Britannia Industries’ Dairy Farmers Welfare Program is facilitating farmers in Maharashtra to improve their economic situation through better cattle productivity and incomes. The Dairy Farmer Welfare Program was designed with the aim of inculcating sustainable agricultural practices in line with the Government’s National Mission for Sustainable Agriculture to make agriculture more productive, lucrative and climate-resilient.

The programme strengthens the capacity of dairy farmers by helping them generate higher productivity for their cattle, thereby helping them raise their incomes, while at the same time improving the nutritional security for the milk consumers.

The real-time information and customized knowledge have improved farmers’ decision-making ability and align their cattle output with market demand, apart from also securing quality and productivity. Currently, this capacity-building programme has scaled up to 54 milk collection centers in Maharashtra with a cumulative volume of 53,000 litres per day, benefiting more than 2,500 farmers.

Varun Berry, Managing Director, Britannia Industries, said, “Britannia, as a responsible corporate citizen shares the responsibility to create value for our stakeholders and sustainable sourcing is a key element of our promise. The Dairy Farmer Welfare Programme helps farmers gain knowledge and skills to unlock their potential by enabling higher productivity, better margins and increased incomes while promoting best practices aligned with the government’s vision to promote a sustainable agriculture sector.”

“Britannia will also be implementing various developmental schemes to ensure farmers’ prosperity and welfare, while mitigating their risks,” he added.

The Dairy Farmer Welfare Programme for milk procurement was launched in 2017 targeting 3 villages near Ranjangaon in Maharashtra and engaged with 120 farmers to procure 2,100 liters of milk, every day. The farmers were faced with financial losses due to the prevalence of Mastitis (bacterial infection), resulting in deterioration of udder health leading to low quality of milk and less yield.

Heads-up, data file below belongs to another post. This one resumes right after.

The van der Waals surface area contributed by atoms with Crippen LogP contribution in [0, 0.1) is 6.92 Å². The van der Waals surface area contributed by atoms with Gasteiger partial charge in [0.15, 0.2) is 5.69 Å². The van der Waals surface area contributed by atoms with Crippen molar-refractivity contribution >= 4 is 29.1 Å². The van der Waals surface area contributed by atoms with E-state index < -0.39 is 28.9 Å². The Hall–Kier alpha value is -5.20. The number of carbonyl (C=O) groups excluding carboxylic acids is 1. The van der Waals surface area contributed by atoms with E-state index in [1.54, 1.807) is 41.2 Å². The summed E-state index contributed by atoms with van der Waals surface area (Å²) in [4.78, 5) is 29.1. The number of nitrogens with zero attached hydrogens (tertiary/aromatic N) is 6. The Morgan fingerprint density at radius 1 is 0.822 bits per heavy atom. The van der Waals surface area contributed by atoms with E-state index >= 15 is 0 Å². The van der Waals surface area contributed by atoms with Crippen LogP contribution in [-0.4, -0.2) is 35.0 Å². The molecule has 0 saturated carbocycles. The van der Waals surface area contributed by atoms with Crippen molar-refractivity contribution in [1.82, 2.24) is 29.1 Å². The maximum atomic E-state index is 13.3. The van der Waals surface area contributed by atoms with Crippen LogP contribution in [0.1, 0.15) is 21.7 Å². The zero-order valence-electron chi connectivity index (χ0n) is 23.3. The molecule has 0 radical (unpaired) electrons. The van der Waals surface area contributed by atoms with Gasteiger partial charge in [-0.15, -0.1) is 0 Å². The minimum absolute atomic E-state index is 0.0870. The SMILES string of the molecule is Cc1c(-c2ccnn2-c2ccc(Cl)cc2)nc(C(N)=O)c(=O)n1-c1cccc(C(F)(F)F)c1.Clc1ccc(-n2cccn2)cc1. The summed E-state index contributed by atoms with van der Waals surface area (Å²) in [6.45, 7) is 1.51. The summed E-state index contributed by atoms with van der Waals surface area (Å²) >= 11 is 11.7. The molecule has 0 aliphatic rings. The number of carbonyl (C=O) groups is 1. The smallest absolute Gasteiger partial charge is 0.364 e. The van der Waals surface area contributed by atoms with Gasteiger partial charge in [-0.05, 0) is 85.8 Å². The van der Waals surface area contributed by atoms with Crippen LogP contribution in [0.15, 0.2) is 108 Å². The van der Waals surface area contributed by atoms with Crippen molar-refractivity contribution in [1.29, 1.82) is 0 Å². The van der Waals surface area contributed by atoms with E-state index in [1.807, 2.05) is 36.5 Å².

Farmers had to spend up to Rs 3,000 to 5,000 per cow on allopathic medication. This was further exacerbated with tied cattle housing, poor cattle nutrition and improper pregnancy care, which led to decreased milk yield and substantial financial losses.

The company embarked on a mass farmer contact programme to educate farmers about the best animal husbandry practices. Farmers were educated about the benefits of loose cattle housing in which animals are kept loose throughout the day and night, except at the time of milking.

The freedom to roam freely and get optimum exercise prevented and reduced the incidence of lameness in cattle reduced instances of Mastitis and increased the yields. The training was provided to farmers on the prevention of Mastitis and early detection, along with the use of ethnoveterinary medicines that provided low-cost alternatives to allopathic drugs.

Farmers were also taught to make silage through available resources such as Maize, Sorghum, Napier, Bajra and Sugarcane tops. This reduced the cost of silage production of Rs 3.0- Rs 3.5 per kg, as against the external procurement price of Rs 6.5- Rs 7 per kg. This has resulted in better utilization of land for farmers, especially those with lesser landholding and has increased output of fodder crop, besides providing better nutrition to cattle.

The programme ensures that cattle are dewormed and given calcium and mineral supplements. Under the aegis of Project Kamadhenu, farmers were educated about the best calf rearing practices, that helped reduce the high incidence of mortality, and enabled weight gain of calves up to 800 grams per day compared to 300 gms per day, before the interventions. In addition, the Heifer management programme helped in better reproductive management and ensured better performance of the breeding herd.


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